The Tax Cuts and Jobs Act – better known simply as tax reform – allows more small business taxpayers to use the cash method of accounting. Tax reform now defines a small business taxpayer as a taxpayer that has average annual gross receipts of $25 million or less for the three prior tax years and is not a tax shelter.
Here’s how last year’s legislation changed the rules for small business taxpayers:
- Expands the number of small business taxpayers eligible to use the cash method of accounting by increasing the average annual gross receipts threshold from $5 million to $25 million, indexed for inflation.
- Allows small business taxpayers with average annual gross receipts of $25 million or less for the three prior tax years to use the cash method of accounting.
- Exempts small business taxpayers from certain accounting rules for inventories, cost capitalization and long-term contracts.
- Allows more small business taxpayers to use the cash method of accounting for tax years beginning after Dec. 31, 2017.
Other examples of changes as a result of the
Tax Cuts and Jobs Act:
Business structure and accounting methods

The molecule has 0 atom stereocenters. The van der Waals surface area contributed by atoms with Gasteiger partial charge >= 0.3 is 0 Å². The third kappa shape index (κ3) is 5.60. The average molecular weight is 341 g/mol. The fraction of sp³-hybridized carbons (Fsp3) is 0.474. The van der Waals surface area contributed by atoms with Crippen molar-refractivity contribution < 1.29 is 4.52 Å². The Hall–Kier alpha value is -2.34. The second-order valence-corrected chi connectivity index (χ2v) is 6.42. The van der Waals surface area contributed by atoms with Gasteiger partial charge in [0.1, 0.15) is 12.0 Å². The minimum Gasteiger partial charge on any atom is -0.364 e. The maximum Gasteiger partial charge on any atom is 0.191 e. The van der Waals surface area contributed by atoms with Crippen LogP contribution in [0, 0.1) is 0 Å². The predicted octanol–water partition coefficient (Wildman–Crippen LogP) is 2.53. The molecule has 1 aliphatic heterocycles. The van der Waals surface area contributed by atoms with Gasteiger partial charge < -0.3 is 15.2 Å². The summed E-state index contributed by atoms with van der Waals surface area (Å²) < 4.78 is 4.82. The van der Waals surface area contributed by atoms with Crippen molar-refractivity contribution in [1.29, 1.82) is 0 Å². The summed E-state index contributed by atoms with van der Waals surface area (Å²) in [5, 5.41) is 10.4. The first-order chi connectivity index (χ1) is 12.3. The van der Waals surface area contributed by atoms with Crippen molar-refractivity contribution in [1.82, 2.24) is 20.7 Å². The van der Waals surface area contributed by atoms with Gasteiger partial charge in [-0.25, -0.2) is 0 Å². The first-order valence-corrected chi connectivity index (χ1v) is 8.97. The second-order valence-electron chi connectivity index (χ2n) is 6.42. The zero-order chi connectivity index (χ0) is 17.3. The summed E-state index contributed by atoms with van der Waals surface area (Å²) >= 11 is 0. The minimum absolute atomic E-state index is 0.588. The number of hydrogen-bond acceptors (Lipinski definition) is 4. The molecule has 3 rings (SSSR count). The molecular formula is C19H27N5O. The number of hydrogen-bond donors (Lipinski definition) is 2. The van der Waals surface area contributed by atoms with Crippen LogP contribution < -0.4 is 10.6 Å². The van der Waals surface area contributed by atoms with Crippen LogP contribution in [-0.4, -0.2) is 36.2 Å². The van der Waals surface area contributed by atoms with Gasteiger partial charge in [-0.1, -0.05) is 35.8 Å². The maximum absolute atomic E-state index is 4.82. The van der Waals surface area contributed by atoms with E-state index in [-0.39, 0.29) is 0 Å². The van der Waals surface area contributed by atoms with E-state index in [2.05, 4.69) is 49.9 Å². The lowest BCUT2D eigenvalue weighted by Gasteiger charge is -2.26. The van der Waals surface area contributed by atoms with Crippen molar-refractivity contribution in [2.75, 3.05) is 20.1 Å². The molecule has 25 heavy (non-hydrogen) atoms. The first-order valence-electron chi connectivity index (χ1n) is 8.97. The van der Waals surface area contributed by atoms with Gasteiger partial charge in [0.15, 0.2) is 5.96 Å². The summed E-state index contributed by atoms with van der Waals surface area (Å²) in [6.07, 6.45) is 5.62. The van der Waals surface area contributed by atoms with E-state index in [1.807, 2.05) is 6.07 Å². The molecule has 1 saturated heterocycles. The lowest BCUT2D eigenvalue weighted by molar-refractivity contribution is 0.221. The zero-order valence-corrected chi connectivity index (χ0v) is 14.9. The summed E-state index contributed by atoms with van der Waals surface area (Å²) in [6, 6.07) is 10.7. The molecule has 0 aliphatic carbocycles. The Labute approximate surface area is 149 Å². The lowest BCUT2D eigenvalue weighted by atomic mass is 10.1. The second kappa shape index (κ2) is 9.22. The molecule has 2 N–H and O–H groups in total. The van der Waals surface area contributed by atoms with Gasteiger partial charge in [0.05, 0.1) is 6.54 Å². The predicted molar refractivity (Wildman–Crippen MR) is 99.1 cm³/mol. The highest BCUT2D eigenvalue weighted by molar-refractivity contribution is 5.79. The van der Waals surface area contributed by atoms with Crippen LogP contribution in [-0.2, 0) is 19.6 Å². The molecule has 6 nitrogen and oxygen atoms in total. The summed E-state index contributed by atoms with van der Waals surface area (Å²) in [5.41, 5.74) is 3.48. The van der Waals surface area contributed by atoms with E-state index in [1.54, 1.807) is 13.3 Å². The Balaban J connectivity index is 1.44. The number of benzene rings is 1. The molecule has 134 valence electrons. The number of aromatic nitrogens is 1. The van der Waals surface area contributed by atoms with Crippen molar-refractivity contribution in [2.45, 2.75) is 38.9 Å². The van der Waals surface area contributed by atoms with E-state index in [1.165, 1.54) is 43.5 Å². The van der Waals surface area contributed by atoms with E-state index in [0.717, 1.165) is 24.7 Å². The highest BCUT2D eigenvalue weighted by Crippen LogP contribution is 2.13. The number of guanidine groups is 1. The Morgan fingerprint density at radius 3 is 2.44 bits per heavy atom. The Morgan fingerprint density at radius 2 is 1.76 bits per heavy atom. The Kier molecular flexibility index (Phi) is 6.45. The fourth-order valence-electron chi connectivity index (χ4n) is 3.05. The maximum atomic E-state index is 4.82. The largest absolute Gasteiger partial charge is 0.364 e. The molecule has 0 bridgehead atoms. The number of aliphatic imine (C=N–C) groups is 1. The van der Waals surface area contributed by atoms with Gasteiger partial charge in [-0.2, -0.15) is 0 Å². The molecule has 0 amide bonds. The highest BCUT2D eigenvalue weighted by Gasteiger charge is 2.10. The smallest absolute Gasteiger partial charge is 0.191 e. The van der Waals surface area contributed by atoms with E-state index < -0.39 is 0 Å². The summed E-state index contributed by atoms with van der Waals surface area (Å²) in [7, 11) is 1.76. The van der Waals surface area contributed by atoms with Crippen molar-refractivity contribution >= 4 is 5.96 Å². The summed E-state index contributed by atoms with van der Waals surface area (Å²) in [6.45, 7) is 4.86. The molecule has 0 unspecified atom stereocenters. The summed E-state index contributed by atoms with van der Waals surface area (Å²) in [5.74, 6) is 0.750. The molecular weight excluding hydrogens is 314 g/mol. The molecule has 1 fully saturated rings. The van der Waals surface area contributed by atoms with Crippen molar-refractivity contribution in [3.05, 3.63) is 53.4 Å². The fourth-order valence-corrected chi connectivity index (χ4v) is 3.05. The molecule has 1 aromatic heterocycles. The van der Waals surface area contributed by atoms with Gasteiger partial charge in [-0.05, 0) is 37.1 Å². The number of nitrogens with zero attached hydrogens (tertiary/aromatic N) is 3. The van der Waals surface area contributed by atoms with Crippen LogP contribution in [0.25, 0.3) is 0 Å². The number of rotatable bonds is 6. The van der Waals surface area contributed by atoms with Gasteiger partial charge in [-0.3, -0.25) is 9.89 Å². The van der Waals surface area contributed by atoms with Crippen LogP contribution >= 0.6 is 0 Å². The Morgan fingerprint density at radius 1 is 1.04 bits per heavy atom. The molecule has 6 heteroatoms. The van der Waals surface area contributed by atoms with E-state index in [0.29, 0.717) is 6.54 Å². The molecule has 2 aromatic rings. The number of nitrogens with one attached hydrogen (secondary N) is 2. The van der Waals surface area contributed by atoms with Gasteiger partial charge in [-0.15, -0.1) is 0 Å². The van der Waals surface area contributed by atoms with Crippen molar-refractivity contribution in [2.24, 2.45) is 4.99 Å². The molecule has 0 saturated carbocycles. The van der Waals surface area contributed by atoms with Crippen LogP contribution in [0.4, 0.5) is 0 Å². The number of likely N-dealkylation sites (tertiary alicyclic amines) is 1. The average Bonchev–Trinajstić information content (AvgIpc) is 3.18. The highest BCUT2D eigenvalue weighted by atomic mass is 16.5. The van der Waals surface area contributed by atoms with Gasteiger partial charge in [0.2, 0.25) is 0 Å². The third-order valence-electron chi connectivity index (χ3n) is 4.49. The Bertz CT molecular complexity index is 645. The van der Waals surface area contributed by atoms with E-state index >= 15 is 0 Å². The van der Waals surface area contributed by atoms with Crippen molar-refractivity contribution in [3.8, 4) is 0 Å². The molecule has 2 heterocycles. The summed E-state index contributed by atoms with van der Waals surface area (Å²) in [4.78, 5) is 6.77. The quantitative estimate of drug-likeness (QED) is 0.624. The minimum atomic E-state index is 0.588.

The TCJA has expanded the number of small business taxpayers eligible to use a cash method of accounting by raising the cap on gross receipts from $5 million (C corporations) or $10 million (partnerships, S corporations, and other flow through entities) to $25 million averaged over the prior three years.
An organization’s business structure is an important consideration when applying tax reform changes. The Tax Cuts and Jobs Act changed some things related to these topics.
Businesses with employees: Changes to fringe benefits and new credit
For businesses that have employees, there are changes to fringe benefits and a new tax credit that can affect a business’s bottom line.
Revenue Procedure 2018-40 provides the procedures that a small business taxpayer may use to obtain automatic consent to change its methods of accounting to reflect these statutory changes.
For a more complete before-and-after comparison for small businesses:
Tax Cuts and Jobs Act: A comparison for businesses
The tax reform bill provides tax savings for small and medium business owners — but business owners need to make sure that they take a serious look if they are to maximize their potential savings under the tax laws. Need help with understanding and making decisions around the new tax reform? Please let me know how we can help!